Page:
Andreas Engloff gave a presentation about project Fuji, an integration profile project or standard plugin model for modules. It has three layers, Modularity, Service Orientation and application interface. It is based on OSGi, Open ESB and provides for Enterprise Integration. Andreas presented a demo of the simple workflow language one can use to easily get RSS feeds, filter them by JRuby and feed them to an XMPP (instant messaging) application. He wrote less than 10 lines of simple commands to accomplish this!

The session continued after the lunch break with Geert Bevin from Terracotta who presented 4 hot Java technologies:
  • Terracotta, an open source clustering framework which allows you to run your code to multiple JVMs seamlessly
  • RIFE, a full-stack component framework for web applications, which with the principle of continuation, allows you to stop, save and reload a web app state like one does with computer games
  • Google Web Toolkit; and
  • Google Android
Alexis Moussine-Pouchkine gave a presentation about upcoming Glassfish v.3 application server as well as about the new features of Java EE 6:
  • Extensibility
  • Profiles
  • Pruning; and
  • ease of development
After the coffee break, Jo Voordeckers gave a short presentation about JavaFX, or the return of the applet. JavaFX is the new scripting language provided by SUN, that hopes to boost and simplify both desktop and web development. The new "Java 6 update N" is less than 3 Mb, compared to ~12 Mb of current JRE 6, which can be quickly downloaded by clients' machines. However, JavaFX has a number of competitors, like Adobe Flex, MS Silverlight but also JRuby and others.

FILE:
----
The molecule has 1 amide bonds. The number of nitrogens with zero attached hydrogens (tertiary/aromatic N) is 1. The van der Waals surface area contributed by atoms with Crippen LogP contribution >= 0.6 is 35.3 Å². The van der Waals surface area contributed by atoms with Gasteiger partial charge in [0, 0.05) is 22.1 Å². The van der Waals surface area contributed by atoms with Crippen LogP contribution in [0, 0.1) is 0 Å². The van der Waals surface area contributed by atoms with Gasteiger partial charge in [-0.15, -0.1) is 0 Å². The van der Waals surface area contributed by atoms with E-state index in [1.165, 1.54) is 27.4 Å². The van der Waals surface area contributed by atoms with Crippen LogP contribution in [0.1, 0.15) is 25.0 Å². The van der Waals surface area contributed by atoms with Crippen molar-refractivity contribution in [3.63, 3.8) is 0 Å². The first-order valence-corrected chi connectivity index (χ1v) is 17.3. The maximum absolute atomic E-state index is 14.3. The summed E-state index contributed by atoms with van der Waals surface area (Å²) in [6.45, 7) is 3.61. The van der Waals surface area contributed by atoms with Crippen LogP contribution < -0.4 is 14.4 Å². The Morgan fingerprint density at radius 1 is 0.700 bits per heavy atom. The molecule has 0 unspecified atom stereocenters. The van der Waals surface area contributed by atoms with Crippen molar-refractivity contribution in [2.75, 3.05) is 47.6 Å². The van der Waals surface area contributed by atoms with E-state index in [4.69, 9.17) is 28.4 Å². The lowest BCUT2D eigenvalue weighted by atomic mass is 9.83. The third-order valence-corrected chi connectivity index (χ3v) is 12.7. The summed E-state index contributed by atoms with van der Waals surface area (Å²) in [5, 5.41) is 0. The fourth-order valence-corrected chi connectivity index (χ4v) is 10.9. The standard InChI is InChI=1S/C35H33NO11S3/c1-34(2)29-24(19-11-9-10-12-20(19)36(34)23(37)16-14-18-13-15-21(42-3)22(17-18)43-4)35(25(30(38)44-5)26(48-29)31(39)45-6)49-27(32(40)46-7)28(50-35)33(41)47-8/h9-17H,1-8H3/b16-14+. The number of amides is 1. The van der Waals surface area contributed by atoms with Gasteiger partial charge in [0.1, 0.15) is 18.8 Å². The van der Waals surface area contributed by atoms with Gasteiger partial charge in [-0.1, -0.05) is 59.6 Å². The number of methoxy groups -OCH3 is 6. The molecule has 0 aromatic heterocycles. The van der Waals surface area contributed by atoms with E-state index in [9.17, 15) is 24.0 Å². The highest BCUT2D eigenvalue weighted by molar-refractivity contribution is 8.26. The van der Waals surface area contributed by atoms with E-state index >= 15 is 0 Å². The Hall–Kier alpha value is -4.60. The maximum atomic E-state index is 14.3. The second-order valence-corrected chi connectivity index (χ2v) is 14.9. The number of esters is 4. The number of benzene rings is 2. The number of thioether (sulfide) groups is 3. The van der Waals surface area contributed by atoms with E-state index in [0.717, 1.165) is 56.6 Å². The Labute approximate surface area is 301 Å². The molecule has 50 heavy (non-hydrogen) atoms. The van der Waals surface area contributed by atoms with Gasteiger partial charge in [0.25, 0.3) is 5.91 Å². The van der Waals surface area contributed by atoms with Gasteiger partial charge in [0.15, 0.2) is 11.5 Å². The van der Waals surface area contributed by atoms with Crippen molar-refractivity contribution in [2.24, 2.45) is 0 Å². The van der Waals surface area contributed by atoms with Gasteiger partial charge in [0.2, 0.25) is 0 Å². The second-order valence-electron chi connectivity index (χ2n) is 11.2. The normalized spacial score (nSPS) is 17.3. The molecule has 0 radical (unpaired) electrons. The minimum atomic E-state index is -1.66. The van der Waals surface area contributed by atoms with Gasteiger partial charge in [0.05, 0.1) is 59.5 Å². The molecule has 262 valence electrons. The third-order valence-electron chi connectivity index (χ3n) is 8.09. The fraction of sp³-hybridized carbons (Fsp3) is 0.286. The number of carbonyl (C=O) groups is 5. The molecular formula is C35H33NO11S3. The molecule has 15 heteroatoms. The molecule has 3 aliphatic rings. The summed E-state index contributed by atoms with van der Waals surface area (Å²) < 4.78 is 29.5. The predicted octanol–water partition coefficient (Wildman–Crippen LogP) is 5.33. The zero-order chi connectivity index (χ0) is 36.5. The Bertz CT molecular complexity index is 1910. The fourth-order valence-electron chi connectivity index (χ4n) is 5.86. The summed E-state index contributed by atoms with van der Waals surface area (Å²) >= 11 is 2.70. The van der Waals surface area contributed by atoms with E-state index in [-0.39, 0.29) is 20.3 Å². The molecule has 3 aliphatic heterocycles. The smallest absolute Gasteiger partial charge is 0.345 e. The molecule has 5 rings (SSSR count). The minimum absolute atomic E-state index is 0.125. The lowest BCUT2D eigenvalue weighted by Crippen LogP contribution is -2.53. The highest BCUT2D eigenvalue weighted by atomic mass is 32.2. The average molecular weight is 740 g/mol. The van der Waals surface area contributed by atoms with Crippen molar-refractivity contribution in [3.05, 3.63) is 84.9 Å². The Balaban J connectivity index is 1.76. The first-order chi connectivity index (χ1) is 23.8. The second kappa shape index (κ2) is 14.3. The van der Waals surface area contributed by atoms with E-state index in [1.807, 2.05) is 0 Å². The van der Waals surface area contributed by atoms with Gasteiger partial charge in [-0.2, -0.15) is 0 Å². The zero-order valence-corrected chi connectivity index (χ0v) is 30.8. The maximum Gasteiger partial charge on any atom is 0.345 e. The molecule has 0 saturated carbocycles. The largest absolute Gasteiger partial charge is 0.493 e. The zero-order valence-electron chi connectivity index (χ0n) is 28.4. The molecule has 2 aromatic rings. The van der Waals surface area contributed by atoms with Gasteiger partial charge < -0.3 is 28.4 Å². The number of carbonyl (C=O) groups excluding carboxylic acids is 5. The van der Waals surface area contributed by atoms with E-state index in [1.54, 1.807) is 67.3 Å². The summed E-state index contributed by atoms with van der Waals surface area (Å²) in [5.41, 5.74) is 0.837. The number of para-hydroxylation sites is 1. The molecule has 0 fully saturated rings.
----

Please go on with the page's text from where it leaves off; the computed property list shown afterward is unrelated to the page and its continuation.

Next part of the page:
The conference ended with Stephan Janssens' presentation of parleys.com, and a comparison of 3 hot competitors in the RIA arena, namely, Adobe Flex, JavaFX and GWT.
Adobe provides AIR for desktop and Flex for Web applications; JavaFX is for both the desktop and the web; while GWT is only for developing Web applications. A thing to note is that Flex is only compatible with Flash version 9 or later, so he is developing a version of parleys.com with GWT which is compatible with Flash version 8 for clients that run this version of Flash.

The conference finished with some draws, and the winners won books and a playstation 3.

A well organised conference as I said, but in the middle of nowhere, with no public transport available, and difficult to go there if you don't have a car! :-)

Τρίτη, 24 Ιουνίου 2008

Hashtable vs. HashMap

HashMaps accept null values, while Hashtables don't.

import java.util.HashMap;
import java.util.Hashtable;

import junit.framework.TestCase;

public class HashMapTest extends TestCase {
private HashMap map = new HashMap();
private Hashtable hashtable = new Hashtable();

public void testHashMap() {
map.put("name", null);
assertNotNull(map);
assertEquals(1,map.size());
}

public void testHashtable() {
hashtable.put("name", null);
assertNotNull(hashtable);
assertEquals(1,hashtable.size());
}
}

The 2nd test simply throws a NullPointerException.

Hashtable is historical, according to JavaPractices.